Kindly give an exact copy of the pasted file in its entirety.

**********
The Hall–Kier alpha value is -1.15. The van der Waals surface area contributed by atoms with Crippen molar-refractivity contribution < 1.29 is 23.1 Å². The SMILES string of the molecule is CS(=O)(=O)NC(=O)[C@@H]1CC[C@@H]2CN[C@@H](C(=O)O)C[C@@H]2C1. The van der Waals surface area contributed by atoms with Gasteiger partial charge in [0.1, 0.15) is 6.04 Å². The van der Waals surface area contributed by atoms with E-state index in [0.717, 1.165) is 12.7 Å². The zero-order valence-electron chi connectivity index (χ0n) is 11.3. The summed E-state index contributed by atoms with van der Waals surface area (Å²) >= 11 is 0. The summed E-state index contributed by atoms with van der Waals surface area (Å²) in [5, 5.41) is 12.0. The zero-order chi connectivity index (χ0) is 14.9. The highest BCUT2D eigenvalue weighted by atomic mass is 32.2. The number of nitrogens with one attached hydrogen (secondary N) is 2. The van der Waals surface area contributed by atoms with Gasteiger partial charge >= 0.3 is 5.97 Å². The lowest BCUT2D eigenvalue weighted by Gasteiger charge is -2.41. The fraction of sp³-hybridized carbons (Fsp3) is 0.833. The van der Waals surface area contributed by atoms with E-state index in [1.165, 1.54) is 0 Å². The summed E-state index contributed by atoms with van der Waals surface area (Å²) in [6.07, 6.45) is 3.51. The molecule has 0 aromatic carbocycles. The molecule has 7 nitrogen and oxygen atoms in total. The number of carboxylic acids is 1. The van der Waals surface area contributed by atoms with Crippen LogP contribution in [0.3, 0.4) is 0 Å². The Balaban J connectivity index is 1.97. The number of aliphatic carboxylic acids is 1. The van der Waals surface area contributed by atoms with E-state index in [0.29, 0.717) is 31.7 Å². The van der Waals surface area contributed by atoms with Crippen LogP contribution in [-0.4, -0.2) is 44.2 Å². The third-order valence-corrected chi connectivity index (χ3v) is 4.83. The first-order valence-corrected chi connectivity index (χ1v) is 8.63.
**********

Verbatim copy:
The Hall–Kier alpha value is -1.15. The van der Waals surface area contributed by atoms with Crippen molar-refractivity contribution < 1.29 is 23.1 Å². The SMILES string of the molecule is CS(=O)(=O)NC(=O)[C@@H]1CC[C@@H]2CN[C@@H](C(=O)O)C[C@@H]2C1. The van der Waals surface area contributed by atoms with Gasteiger partial charge in [0.1, 0.15) is 6.04 Å². The van der Waals surface area contributed by atoms with E-state index in [0.717, 1.165) is 12.7 Å². The zero-order valence-electron chi connectivity index (χ0n) is 11.3. The summed E-state index contributed by atoms with van der Waals surface area (Å²) >= 11 is 0. The summed E-state index contributed by atoms with van der Waals surface area (Å²) in [5, 5.41) is 12.0. The zero-order chi connectivity index (χ0) is 14.9. The highest BCUT2D eigenvalue weighted by atomic mass is 32.2. The number of nitrogens with one attached hydrogen (secondary N) is 2. The van der Waals surface area contributed by atoms with Gasteiger partial charge >= 0.3 is 5.97 Å². The lowest BCUT2D eigenvalue weighted by Gasteiger charge is -2.41. The fraction of sp³-hybridized carbons (Fsp3) is 0.833. The van der Waals surface area contributed by atoms with E-state index in [1.165, 1.54) is 0 Å². The summed E-state index contributed by atoms with van der Waals surface area (Å²) in [6.07, 6.45) is 3.51. The molecule has 0 aromatic carbocycles. The molecule has 7 nitrogen and oxygen atoms in total. The number of carboxylic acids is 1. The van der Waals surface area contributed by atoms with Crippen LogP contribution in [0.3, 0.4) is 0 Å². The Balaban J connectivity index is 1.97. The number of aliphatic carboxylic acids is 1. The van der Waals surface area contributed by atoms with E-state index in [0.29, 0.717) is 31.7 Å². The van der Waals surface area contributed by atoms with Crippen LogP contribution in [-0.4, -0.2) is 44.2 Å². The third-order valence-corrected chi connectivity index (χ3v) is 4.83. The first-order valence-corrected chi connectivity index (χ1v) is 8.63.